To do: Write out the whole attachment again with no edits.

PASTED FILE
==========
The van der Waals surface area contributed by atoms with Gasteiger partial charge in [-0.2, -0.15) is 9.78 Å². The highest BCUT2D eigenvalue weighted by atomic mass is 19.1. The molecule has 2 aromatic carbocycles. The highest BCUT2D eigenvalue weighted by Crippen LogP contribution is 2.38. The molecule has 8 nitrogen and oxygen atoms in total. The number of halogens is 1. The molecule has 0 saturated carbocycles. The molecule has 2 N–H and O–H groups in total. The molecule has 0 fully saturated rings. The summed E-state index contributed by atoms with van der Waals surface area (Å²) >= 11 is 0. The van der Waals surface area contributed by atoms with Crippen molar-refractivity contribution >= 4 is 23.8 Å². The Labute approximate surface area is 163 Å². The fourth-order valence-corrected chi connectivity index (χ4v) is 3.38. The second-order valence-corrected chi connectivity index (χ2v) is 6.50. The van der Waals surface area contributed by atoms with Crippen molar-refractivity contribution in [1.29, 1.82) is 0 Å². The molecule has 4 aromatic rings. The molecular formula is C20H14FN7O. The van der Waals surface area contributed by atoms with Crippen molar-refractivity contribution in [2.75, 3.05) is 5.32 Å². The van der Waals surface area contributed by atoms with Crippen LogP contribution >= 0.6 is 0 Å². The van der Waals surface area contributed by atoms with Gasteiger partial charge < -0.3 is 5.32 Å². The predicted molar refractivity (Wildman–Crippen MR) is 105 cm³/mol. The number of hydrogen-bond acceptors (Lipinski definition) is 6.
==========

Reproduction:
The van der Waals surface area contributed by atoms with Gasteiger partial charge in [-0.2, -0.15) is 9.78 Å². The highest BCUT2D eigenvalue weighted by atomic mass is 19.1. The molecule has 2 aromatic carbocycles. The highest BCUT2D eigenvalue weighted by Crippen LogP contribution is 2.38. The molecule has 8 nitrogen and oxygen atoms in total. The number of halogens is 1. The molecule has 0 saturated carbocycles. The molecule has 2 N–H and O–H groups in total. The molecule has 0 fully saturated rings. The summed E-state index contributed by atoms with van der Waals surface area (Å²) >= 11 is 0. The van der Waals surface area contributed by atoms with Crippen molar-refractivity contribution >= 4 is 23.8 Å². The Labute approximate surface area is 163 Å². The fourth-order valence-corrected chi connectivity index (χ4v) is 3.38. The second-order valence-corrected chi connectivity index (χ2v) is 6.50. The van der Waals surface area contributed by atoms with Crippen molar-refractivity contribution in [1.29, 1.82) is 0 Å². The molecule has 4 aromatic rings. The molecular formula is C20H14FN7O. The van der Waals surface area contributed by atoms with Crippen molar-refractivity contribution in [2.75, 3.05) is 5.32 Å². The van der Waals surface area contributed by atoms with Crippen LogP contribution >= 0.6 is 0 Å². The van der Waals surface area contributed by atoms with Gasteiger partial charge < -0.3 is 5.32 Å². The predicted molar refractivity (Wildman–Crippen MR) is 105 cm³/mol. The number of hydrogen-bond acceptors (Lipinski definition) is 6.